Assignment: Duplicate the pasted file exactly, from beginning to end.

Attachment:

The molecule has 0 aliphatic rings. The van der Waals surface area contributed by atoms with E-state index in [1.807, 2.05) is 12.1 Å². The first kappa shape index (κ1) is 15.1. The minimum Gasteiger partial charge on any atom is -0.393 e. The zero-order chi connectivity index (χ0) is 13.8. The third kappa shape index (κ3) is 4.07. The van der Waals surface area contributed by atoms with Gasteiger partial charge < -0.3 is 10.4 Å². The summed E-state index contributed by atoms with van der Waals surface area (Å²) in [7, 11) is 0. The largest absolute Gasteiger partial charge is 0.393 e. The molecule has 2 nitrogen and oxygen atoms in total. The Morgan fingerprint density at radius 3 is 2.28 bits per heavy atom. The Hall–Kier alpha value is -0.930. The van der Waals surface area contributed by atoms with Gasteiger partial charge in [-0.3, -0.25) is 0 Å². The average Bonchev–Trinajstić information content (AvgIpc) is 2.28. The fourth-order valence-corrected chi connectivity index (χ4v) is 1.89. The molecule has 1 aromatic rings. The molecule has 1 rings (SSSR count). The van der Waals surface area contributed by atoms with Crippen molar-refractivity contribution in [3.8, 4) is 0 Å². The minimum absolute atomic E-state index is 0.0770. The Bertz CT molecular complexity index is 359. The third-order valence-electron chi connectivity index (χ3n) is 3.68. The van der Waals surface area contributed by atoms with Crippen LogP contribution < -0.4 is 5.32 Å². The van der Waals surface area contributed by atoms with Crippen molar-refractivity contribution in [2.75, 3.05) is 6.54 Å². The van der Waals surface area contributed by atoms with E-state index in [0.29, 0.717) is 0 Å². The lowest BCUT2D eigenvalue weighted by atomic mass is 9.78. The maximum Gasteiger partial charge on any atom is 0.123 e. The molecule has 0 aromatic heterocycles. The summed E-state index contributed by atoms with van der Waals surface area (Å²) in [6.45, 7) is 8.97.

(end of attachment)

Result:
The molecule has 0 aliphatic rings. The van der Waals surface area contributed by atoms with E-state index in [1.807, 2.05) is 12.1 Å². The first kappa shape index (κ1) is 15.1. The minimum Gasteiger partial charge on any atom is -0.393 e. The zero-order chi connectivity index (χ0) is 13.8. The third kappa shape index (κ3) is 4.07. The van der Waals surface area contributed by atoms with Gasteiger partial charge < -0.3 is 10.4 Å². The summed E-state index contributed by atoms with van der Waals surface area (Å²) in [7, 11) is 0. The largest absolute Gasteiger partial charge is 0.393 e. The molecule has 2 nitrogen and oxygen atoms in total. The Morgan fingerprint density at radius 3 is 2.28 bits per heavy atom. The Hall–Kier alpha value is -0.930. The van der Waals surface area contributed by atoms with Gasteiger partial charge in [-0.3, -0.25) is 0 Å². The average Bonchev–Trinajstić information content (AvgIpc) is 2.28. The fourth-order valence-corrected chi connectivity index (χ4v) is 1.89. The molecule has 1 aromatic rings. The molecule has 1 rings (SSSR count). The van der Waals surface area contributed by atoms with Crippen molar-refractivity contribution in [3.8, 4) is 0 Å². The minimum absolute atomic E-state index is 0.0770. The Bertz CT molecular complexity index is 359. The third-order valence-electron chi connectivity index (χ3n) is 3.68. The van der Waals surface area contributed by atoms with Crippen LogP contribution < -0.4 is 5.32 Å². The van der Waals surface area contributed by atoms with Crippen molar-refractivity contribution in [2.75, 3.05) is 6.54 Å². The van der Waals surface area contributed by atoms with E-state index in [0.29, 0.717) is 0 Å². The lowest BCUT2D eigenvalue weighted by atomic mass is 9.78. The maximum Gasteiger partial charge on any atom is 0.123 e. The molecule has 0 aromatic heterocycles. The summed E-state index contributed by atoms with van der Waals surface area (Å²) in [6.45, 7) is 8.97.